Economics

Why a stronger euro is no barrier to European profit growth

The improved pricing environment in Europe is one of several factors that can offset the headwind from a stronger currency.

21 March 2018

Martin Skanberg

Martin Skanberg

Fund Manager, European Equities

The pick-up in the euro compared to the US dollar has been a source of concern for some market observers, amid worries that it could put a halt to earnings momentum in Europe.

We acknowledge that the stronger currency does act as a headwind for exporters, but we see numerous other factors that can support ongoing earnings growth in the region.

Euro strengthening for over a year

As chart 1 below shows, the euro has been strengthening versus the US dollar for over a year, and European earnings have delivered strong growth despite this. We also note that the opposite environment, i.e. a strong dollar and weak euro, prevailed during 2015 and 2016 and this failed to lift Europe’s corporate profits.

Chart 1: The euro has strengthened recently versus the US dollar

Chart of euro strengthening vs US dollar

This would indicate to us that economic growth rates are a more important factor than exchange rates in boosting corporate earnings.

The recent strength in the euro is a sign of a more robust economy and the underlying fundamentals of the European economy are in good health.

Although the appreciating euro is somewhat tempering the rate of earnings per share (EPS) increase within the eurozone, EPS estimates for 2017, 2018 and 2019 have all been revised higher in continental Europe, as chart 2 shows below.

Chart 2: Earnings per share (EPS) forecasts revised higher

Chart of earnings per share forecasts

Improved pricing environment for corporates

What is the driving force behind these upward revisions to earnings? In our view, it is primarily the return of inflationary pressure in Europe. As chart 3 shows, the eurozone producer price index is now out of negative territory.

Chart 3: Euro area producer price index is no longer negative

Chart of eurozone producer prices

This reflation means greater pricing power for corporates, i.e. they have the ability to raise prices without denting demand. We expect the positive impact of this on corporate profit margins to more than offset the negative impact of a stronger euro.

This inflationary pressure is the main reason why we remain optimistic on eurozone EPS growth. Inflation is likely to continue to build because capacity is in short supply in Europe and unemployment is falling. Tight capacity means companies either need to expand in order to produce greater volumes, or they can raise their prices. Tighter labour markets mean workers can demand higher wages.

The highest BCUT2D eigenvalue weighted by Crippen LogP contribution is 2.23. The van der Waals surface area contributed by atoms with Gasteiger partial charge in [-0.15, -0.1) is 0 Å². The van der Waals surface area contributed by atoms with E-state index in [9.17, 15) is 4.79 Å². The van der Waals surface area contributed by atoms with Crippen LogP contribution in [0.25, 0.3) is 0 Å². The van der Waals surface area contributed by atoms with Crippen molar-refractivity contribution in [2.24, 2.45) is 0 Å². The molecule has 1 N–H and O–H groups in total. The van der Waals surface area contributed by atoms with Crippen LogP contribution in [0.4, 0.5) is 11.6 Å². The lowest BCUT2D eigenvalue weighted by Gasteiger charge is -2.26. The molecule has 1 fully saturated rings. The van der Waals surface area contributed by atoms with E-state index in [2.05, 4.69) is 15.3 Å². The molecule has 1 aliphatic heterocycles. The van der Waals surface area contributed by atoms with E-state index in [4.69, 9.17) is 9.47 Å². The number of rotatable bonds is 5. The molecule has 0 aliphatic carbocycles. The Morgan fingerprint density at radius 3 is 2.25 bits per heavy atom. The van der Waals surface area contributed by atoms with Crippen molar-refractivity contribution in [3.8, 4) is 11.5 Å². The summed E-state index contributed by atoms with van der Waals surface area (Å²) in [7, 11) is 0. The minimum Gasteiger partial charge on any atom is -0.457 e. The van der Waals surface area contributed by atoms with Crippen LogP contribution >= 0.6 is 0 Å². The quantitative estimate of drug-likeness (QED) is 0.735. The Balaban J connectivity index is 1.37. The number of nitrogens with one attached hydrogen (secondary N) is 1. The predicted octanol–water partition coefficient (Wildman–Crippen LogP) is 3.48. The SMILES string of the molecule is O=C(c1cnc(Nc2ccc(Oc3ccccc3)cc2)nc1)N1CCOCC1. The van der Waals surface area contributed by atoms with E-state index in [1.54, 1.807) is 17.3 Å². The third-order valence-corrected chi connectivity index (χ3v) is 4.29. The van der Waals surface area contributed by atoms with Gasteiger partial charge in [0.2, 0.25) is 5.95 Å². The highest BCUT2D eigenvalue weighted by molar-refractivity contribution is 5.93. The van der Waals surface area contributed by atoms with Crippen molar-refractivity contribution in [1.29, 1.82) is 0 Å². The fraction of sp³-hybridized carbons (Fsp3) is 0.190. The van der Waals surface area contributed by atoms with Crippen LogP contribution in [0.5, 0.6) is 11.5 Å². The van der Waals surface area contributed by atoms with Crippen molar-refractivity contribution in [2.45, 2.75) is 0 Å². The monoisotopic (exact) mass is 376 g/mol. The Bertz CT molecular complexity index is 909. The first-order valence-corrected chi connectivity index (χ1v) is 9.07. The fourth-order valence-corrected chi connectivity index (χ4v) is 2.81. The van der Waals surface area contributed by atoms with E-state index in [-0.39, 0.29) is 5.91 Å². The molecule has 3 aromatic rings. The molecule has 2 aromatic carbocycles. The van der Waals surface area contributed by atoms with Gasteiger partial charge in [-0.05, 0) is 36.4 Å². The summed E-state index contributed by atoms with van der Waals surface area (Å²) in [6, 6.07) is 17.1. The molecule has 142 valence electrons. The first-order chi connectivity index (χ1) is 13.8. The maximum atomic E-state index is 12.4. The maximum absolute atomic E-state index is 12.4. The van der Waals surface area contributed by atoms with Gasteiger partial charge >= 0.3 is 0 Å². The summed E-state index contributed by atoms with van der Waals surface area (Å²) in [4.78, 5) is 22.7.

However, we do not expect inflation to get out of hand, and note that it currently remains below the European Central Bank’s target.

We have already seen 23% year-on-year growth in eurozone earnings, highlighted in chart 4 below. It is worth noting that this acceleration has been achieved despite a strengthening euro.

Chart 4: Earnings momentum is much improved

Chart of earnings momentum in Europe

If the US dollar were to strengthen again, perhaps as a result of the Federal Reserve hiking interest rates faster than the market currently expects, then we would expect this to enhance the already-solid earnings momentum in Europe.

Other factors underpin earnings momentum

There are additional reasons to expect euro area earnings growth to continue its recent improvement. One is the buoyant manufacturing sector as demand remains robust, while stronger growth within the eurozone itself can boost the earnings of domestically-exposed companies.

Another factor is that many European companies are initiating share buybacks, following a trend that has long been underway in the US. This should be accretive to earnings, though perhaps not to the same extent as it has been for US stocks.

Importantly, Europe is home to strong brands. Premium cars and luxury goods from Germany, Italy and France are not easily replaced with cheaper alternatives from elsewhere. The current global growth environment is another positive as strong international markets are more likely to absorb higher ticket prices than weak ones.

The introduction of tariffs on steel and aluminium by the US adds an element of uncertainty to the picture, though it remains unclear how this will play out. Nonetheless, we see global growth continuing. In our view this, combined with the improved pricing environment, robust domestic demand, and Europe’s world-class brands, can support ongoing positive earnings momentum in the eurozone.

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